“These hubs did not go through any prior inspections from the representatives of political parties or other stakeholders. Also, during the elections, the activities done in these hubs were not witnessed by poll watchers and other representations to ensure the credibility and transparency of these regional hubs. So can the Comelec also explain this swift decision a week before the elections?” he said.
Incomplete transmission
Sotto likewise raised as “fourth issue” that 3.86 percent of the election returns representing at least 1.7 Million votes were not transmitted electronically “for some reason or another.”
While noting the Comelec’s assurance that the such un-transmitted votes were included in the final count by manually tallying of the contents of the SD cards, Sotto quoted the NAMFREL’s report that further clarification is needed regarding the poll body’s guidelines on the chain of custody of these SD cards.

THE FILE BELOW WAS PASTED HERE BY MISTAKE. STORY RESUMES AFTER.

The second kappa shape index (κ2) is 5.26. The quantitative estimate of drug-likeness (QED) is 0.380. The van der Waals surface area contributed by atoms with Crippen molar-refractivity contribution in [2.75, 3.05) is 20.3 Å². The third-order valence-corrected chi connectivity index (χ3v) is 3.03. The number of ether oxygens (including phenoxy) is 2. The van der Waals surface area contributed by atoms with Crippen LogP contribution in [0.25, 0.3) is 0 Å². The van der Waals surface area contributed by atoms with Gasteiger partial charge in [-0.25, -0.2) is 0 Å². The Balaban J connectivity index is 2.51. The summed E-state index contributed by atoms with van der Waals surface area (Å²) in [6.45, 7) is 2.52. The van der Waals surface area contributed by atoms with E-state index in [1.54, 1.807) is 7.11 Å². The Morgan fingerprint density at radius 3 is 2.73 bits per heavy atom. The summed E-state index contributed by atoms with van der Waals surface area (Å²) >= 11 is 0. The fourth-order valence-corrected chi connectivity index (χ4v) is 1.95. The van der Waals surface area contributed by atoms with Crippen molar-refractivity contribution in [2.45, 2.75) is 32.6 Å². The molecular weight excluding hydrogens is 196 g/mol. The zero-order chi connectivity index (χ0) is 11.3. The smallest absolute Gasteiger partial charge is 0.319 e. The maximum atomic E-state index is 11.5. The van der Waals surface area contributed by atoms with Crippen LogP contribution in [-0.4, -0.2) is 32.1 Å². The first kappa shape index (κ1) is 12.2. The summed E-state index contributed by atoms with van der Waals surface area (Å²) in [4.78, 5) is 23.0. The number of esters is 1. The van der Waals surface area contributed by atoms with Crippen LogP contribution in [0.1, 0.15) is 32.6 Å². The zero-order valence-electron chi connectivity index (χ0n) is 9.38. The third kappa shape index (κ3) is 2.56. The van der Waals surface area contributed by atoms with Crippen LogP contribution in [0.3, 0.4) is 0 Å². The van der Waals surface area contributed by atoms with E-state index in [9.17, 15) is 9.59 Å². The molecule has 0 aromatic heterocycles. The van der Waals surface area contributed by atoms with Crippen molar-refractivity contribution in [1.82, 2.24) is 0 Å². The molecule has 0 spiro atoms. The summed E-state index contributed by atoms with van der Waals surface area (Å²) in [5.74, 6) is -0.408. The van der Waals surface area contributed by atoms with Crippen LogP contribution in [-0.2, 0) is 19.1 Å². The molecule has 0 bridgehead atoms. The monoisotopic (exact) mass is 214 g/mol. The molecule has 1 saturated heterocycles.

“Also, were the political parties, accredited citizen’s arm allowed or were asked to observe the manual tallying of these 3.86 percent un-transmitted votes?  These 1.7 million votes are very crucial to ongoing electoral protests,” Sotto said.
Senate hearing
Sotto lamented that “there is still no clear justification” from the Comelec on the first two issues he had raised. He said he has  already provided them a copy of his documents.
“In the observance of fairness and due process, the COMELEC and Smartmatic can fully and appropriately present their side in a full-blown Senate hearing. It is the proper venue to answer these allegations and to educate us on what really transpired in the 2016 National Elections,” the senator appealed.
Meanwhile, Sotto told his critics not to meddle in his allegations, especially those “involved in the entry of Smartmatic.”
“Wag na kayo makialam at isubmit nyo nalang sa amin ang mga laman ng logs na inexpose ko, at magkakaintindihan tayo,” he ended.